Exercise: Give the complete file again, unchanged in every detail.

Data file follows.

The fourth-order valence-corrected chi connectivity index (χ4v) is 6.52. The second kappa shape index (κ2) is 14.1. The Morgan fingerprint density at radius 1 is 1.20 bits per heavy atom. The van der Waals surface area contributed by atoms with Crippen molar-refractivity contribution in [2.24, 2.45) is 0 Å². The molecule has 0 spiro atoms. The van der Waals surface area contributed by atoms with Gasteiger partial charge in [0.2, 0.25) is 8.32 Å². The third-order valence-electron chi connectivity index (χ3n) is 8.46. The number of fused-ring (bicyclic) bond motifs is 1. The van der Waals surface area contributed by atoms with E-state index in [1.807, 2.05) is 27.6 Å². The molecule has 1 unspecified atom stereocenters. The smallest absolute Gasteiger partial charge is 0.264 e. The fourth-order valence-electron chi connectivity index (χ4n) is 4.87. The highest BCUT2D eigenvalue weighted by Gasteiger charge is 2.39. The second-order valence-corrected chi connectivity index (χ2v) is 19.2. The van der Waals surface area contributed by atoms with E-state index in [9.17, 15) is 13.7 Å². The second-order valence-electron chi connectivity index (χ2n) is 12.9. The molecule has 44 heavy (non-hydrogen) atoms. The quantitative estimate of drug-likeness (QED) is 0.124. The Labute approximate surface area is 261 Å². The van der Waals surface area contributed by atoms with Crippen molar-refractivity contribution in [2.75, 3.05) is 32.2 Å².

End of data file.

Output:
The fourth-order valence-corrected chi connectivity index (χ4v) is 6.52. The second kappa shape index (κ2) is 14.1. The Morgan fingerprint density at radius 1 is 1.20 bits per heavy atom. The van der Waals surface area contributed by atoms with Crippen molar-refractivity contribution in [2.24, 2.45) is 0 Å². The molecule has 0 spiro atoms. The van der Waals surface area contributed by atoms with Gasteiger partial charge in [0.2, 0.25) is 8.32 Å². The third-order valence-electron chi connectivity index (χ3n) is 8.46. The number of fused-ring (bicyclic) bond motifs is 1. The van der Waals surface area contributed by atoms with E-state index in [1.807, 2.05) is 27.6 Å². The molecule has 1 unspecified atom stereocenters. The smallest absolute Gasteiger partial charge is 0.264 e. The fourth-order valence-electron chi connectivity index (χ4n) is 4.87. The highest BCUT2D eigenvalue weighted by Gasteiger charge is 2.39. The second-order valence-corrected chi connectivity index (χ2v) is 19.2. The van der Waals surface area contributed by atoms with E-state index in [9.17, 15) is 13.7 Å². The second-order valence-electron chi connectivity index (χ2n) is 12.9. The molecule has 44 heavy (non-hydrogen) atoms. The quantitative estimate of drug-likeness (QED) is 0.124. The Labute approximate surface area is 261 Å². The van der Waals surface area contributed by atoms with Crippen molar-refractivity contribution in [2.75, 3.05) is 32.2 Å².